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3-month ban on 60 Midland Reds

10th December 1971
Page 20
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Page 20, 10th December 1971 — 3-month ban on 60 Midland Reds
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Which of the following most accurately describes the problem?

Commissioners' decision pointless, say MPs

• Midland Red, with a fleet of 1301 passenger vehicles in the West Midland area, is to have the licences of 60 single-deck buses suspended during the months of January. February and March. This is the penalty contained in the written decision of the Traffic Commissioners sent to the company after the Section 127 sitting held in Birmingham last week (CM December 3).

The inquiry was instigated following the death of two people when a driverless bus ran backwards into a bus queue at Dudley (CM November 19).

Reaction from some Labour MPs in the area has been that the decision is "quite pointless ... the only people who will suffer will be the public whose services are likely to be further curtailed." They did, however, say that the inquiry had compelled Midland Red's top management to make a public admission of its own failure to protect public safety.

The unions responsible for drivers and conductors employed by the company are reported to be not happy with the decision either. It is understood that any move to hire replace the suspended buses will be strongly resisted. Mr Ken Colclough, district organizer of the TGWU, said that drivers paid below the union minimum by other operators would not be welcome.

The decision is open to appeal until December 31.

The chairman of the Commissioners, Mr John Else, pointed out in his report that the action taken by the Commissioners was not exceptional, similar action having been taken in the area against eight other operators this year.

At the sitting on November 30 Mr J. Main had submitted for the company that the powers of the Commissioners under the legislative provisions were far from clear. The Commissioners' report concedes that there was some merit in this legal argument but they considered that it was open to the company to raise such doubts in the courts.

The company had maintained that it had been put "on probation" following spot checks on its vehicles in April /May 1970 and when assurances had been received by the Commissioners that required maintenance improvements would be made. During the spot checks 146 vehicles had been examined; 10 received immediate prohibitions, seven delayed prohibitions and there were 82 defects notified.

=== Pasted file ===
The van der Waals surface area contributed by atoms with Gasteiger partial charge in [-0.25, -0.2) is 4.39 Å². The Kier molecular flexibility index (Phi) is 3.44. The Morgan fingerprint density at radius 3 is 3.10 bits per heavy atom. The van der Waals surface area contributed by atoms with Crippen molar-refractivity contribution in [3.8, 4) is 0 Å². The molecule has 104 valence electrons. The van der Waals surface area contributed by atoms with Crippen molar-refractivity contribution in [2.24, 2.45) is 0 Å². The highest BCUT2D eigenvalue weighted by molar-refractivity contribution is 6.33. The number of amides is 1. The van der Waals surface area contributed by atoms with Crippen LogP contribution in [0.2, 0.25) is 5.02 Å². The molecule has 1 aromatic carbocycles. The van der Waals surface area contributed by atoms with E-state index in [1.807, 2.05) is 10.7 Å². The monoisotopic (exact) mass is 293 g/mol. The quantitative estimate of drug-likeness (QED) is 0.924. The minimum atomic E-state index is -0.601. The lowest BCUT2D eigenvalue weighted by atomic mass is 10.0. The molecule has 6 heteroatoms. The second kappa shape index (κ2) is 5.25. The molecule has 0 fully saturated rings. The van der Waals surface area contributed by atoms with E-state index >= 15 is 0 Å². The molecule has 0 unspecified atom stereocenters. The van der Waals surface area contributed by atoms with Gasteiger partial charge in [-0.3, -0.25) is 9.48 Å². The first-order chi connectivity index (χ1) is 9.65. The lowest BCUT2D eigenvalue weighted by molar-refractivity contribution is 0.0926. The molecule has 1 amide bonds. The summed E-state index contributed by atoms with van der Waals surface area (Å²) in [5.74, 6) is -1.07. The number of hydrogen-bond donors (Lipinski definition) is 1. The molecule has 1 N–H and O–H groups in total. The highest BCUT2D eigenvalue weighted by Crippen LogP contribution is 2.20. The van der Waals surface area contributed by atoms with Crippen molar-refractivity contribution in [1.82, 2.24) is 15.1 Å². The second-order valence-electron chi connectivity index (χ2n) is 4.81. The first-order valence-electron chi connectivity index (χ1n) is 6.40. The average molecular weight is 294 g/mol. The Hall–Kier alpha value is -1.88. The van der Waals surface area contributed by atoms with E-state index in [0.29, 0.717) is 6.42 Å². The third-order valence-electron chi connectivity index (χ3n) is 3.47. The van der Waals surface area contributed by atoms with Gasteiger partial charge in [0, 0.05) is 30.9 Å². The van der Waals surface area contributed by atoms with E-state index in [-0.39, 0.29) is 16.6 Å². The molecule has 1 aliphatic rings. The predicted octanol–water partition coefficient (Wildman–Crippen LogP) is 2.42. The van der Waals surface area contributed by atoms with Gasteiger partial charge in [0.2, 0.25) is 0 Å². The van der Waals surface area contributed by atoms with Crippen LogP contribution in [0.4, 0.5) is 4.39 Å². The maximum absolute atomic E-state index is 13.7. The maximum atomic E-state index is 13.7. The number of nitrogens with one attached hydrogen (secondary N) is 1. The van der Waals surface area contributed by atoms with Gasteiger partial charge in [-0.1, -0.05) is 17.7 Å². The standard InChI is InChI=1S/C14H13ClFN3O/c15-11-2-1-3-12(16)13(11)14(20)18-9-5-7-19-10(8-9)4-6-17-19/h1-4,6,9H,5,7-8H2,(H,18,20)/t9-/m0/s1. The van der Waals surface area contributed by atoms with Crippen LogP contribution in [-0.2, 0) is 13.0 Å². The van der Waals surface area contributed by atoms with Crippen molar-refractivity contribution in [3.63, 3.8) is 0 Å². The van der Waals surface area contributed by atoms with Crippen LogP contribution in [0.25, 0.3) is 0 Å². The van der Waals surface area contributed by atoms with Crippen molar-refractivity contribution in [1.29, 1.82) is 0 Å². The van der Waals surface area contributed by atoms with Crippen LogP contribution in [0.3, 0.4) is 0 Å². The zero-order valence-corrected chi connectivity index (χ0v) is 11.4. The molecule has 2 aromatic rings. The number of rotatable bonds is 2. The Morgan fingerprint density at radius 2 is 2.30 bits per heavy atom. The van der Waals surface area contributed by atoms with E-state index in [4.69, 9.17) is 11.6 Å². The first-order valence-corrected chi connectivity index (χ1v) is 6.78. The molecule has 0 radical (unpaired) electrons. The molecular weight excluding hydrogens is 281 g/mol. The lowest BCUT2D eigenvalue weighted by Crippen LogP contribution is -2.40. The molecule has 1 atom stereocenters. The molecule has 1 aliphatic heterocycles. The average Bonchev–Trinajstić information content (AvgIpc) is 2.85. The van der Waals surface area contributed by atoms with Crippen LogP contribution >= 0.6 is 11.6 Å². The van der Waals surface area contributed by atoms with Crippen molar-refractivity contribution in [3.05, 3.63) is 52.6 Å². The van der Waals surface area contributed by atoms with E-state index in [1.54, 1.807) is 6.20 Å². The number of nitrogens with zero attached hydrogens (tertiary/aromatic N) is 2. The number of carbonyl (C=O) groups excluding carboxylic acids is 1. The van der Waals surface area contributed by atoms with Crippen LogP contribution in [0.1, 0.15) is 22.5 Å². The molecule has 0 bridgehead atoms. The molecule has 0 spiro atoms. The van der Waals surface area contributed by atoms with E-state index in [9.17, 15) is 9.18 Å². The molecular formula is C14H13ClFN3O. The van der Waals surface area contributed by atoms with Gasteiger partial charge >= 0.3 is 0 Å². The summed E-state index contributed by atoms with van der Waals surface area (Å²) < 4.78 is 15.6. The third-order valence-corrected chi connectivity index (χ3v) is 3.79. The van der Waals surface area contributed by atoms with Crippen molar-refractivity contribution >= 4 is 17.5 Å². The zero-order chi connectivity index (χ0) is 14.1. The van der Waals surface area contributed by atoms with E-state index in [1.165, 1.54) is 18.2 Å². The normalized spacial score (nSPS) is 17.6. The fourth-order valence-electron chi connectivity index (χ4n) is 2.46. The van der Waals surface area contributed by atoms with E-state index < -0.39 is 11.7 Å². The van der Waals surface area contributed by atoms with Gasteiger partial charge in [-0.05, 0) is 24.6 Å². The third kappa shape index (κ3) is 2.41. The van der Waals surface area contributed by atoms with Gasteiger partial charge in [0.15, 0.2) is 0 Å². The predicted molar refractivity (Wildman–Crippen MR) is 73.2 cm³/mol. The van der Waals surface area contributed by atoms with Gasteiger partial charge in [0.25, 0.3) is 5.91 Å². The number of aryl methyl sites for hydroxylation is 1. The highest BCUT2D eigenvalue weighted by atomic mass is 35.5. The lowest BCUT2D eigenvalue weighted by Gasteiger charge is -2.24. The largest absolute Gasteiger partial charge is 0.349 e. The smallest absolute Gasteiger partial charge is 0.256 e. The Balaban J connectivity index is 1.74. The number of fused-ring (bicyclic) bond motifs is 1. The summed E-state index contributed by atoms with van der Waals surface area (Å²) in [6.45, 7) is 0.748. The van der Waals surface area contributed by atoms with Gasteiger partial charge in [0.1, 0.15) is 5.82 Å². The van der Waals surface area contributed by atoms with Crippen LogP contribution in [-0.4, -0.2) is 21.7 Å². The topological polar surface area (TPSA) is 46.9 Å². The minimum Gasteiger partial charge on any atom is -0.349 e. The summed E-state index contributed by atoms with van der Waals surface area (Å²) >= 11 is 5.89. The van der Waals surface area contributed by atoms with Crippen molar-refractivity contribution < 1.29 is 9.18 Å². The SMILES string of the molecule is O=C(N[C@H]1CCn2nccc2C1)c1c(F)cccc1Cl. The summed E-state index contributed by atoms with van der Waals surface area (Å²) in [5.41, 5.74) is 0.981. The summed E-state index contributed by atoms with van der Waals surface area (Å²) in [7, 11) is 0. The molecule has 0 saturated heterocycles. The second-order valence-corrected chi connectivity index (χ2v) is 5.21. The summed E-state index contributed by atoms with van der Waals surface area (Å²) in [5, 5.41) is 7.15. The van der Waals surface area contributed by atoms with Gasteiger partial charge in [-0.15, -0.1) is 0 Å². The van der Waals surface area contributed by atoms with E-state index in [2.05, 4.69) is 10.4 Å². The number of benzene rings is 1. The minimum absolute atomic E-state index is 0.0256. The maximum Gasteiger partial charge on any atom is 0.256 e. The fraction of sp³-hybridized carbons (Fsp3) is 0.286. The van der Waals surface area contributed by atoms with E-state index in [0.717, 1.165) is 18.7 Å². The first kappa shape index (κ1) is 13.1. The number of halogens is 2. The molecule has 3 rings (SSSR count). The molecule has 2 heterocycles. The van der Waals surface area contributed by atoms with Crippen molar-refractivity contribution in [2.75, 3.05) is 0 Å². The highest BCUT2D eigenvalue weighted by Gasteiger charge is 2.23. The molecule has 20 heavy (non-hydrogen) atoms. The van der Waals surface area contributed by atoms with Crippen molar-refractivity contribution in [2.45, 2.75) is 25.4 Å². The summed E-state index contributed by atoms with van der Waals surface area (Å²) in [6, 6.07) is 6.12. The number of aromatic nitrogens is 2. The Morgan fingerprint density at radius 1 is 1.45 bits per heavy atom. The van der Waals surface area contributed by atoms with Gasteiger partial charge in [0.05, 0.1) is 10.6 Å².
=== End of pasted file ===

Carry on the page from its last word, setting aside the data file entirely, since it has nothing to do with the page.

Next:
The Commissioners were not satisfied with subsequent spot checks in September /October 1970 but at a sitting in December 1970 no action was taken following oral statements, written evidence and assurances. Checks on the condition of vehicles showed an improvement during the first 81months of this year.

Mr Main had said at the sitting last week that if the "probation order" had been breached it did not follow that punitive action must be taken. The nature and extent of its breach and the public interest should be taken into account. The Commissioners, however, decided that, adopting the simile of the probation order, the view should he taken that the exchange of letters between them and the company in April/May 1970 constituted placing it on probation and the action taken in December 1970 constituted a review of that order and a final warning.

The Commissioners also considered in their decision the matters relating to public safety and the fact that the desired maintenance results had not been obtained despite the excellent facilities of the cornpany.

The Commissioners said that the Midland Red record in relation to prohibitions and defect notices in the first months of this year and since the conclusion of the September spot checks was satisfactory.

In stating their decision the Commissioners said that despite the forebodings of the company's general manager they did not think that regular stage and express carriage services would be affected. Excursions, tours and private party work were at their lowest during the period of suspension and the availability of suitable vehicles for this, or express carriage work, was high and there should be no difficulty in hiring vehicles.

Mr Walter Womar, Midland Red's general manager, said on Friday that the company would not hire any coaches to replace the 60 suspended buses.

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